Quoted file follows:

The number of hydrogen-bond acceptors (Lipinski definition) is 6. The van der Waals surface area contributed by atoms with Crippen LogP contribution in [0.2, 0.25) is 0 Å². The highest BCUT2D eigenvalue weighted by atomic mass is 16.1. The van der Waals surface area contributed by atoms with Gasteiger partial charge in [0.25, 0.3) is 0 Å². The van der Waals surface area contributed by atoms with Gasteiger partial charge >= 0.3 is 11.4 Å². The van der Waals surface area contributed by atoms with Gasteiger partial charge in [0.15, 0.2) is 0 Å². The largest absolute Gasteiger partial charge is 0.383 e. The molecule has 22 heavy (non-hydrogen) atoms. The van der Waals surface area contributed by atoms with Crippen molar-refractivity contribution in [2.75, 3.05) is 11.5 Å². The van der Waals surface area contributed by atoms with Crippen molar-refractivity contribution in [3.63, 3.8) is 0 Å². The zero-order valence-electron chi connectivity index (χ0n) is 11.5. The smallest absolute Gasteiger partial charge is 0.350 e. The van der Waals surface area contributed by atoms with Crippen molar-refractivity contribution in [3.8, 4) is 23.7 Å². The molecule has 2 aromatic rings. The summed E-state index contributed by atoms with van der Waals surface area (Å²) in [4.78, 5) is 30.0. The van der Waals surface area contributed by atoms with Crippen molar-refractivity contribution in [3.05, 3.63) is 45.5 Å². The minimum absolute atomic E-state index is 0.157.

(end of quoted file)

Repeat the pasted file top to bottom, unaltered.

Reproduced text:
The number of hydrogen-bond acceptors (Lipinski definition) is 6. The van der Waals surface area contributed by atoms with Crippen LogP contribution in [0.2, 0.25) is 0 Å². The highest BCUT2D eigenvalue weighted by atomic mass is 16.1. The van der Waals surface area contributed by atoms with Gasteiger partial charge in [0.25, 0.3) is 0 Å². The van der Waals surface area contributed by atoms with Gasteiger partial charge >= 0.3 is 11.4 Å². The van der Waals surface area contributed by atoms with Gasteiger partial charge in [0.15, 0.2) is 0 Å². The largest absolute Gasteiger partial charge is 0.383 e. The molecule has 22 heavy (non-hydrogen) atoms. The van der Waals surface area contributed by atoms with Crippen molar-refractivity contribution in [2.75, 3.05) is 11.5 Å². The van der Waals surface area contributed by atoms with Crippen molar-refractivity contribution in [3.63, 3.8) is 0 Å². The zero-order valence-electron chi connectivity index (χ0n) is 11.5. The smallest absolute Gasteiger partial charge is 0.350 e. The van der Waals surface area contributed by atoms with Crippen molar-refractivity contribution in [3.8, 4) is 23.7 Å². The molecule has 2 aromatic rings. The summed E-state index contributed by atoms with van der Waals surface area (Å²) in [4.78, 5) is 30.0. The van der Waals surface area contributed by atoms with Crippen molar-refractivity contribution in [3.05, 3.63) is 45.5 Å². The minimum absolute atomic E-state index is 0.157.